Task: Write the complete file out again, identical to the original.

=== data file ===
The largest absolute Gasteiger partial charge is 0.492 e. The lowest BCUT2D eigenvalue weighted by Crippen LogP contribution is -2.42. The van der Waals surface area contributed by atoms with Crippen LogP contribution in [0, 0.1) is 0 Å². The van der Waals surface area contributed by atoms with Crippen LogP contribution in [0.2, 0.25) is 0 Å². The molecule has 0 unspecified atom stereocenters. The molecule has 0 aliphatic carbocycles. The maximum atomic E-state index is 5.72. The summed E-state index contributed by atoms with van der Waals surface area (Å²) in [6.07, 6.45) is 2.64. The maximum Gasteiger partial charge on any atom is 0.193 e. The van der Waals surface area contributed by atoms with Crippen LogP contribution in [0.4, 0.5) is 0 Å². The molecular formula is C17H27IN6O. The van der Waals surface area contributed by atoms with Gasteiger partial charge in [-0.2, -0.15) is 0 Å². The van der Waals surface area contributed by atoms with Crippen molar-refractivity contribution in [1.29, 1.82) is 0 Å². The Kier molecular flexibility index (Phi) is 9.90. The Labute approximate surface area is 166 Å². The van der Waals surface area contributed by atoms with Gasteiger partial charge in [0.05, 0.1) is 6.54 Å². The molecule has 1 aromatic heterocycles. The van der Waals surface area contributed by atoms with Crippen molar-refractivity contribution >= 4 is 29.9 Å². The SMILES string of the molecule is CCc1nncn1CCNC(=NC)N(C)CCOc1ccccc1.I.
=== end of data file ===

The largest absolute Gasteiger partial charge is 0.492 e. The lowest BCUT2D eigenvalue weighted by Crippen LogP contribution is -2.42. The van der Waals surface area contributed by atoms with Crippen LogP contribution in [0, 0.1) is 0 Å². The van der Waals surface area contributed by atoms with Crippen LogP contribution in [0.2, 0.25) is 0 Å². The molecule has 0 unspecified atom stereocenters. The molecule has 0 aliphatic carbocycles. The maximum atomic E-state index is 5.72. The summed E-state index contributed by atoms with van der Waals surface area (Å²) in [6.07, 6.45) is 2.64. The maximum Gasteiger partial charge on any atom is 0.193 e. The van der Waals surface area contributed by atoms with Crippen LogP contribution in [0.4, 0.5) is 0 Å². The molecular formula is C17H27IN6O. The van der Waals surface area contributed by atoms with Gasteiger partial charge in [-0.2, -0.15) is 0 Å². The van der Waals surface area contributed by atoms with Crippen molar-refractivity contribution in [1.29, 1.82) is 0 Å². The Kier molecular flexibility index (Phi) is 9.90. The Labute approximate surface area is 166 Å². The van der Waals surface area contributed by atoms with Gasteiger partial charge in [0.05, 0.1) is 6.54 Å². The molecule has 1 aromatic heterocycles. The van der Waals surface area contributed by atoms with Crippen molar-refractivity contribution >= 4 is 29.9 Å². The SMILES string of the molecule is CCc1nncn1CCNC(=NC)N(C)CCOc1ccccc1.I.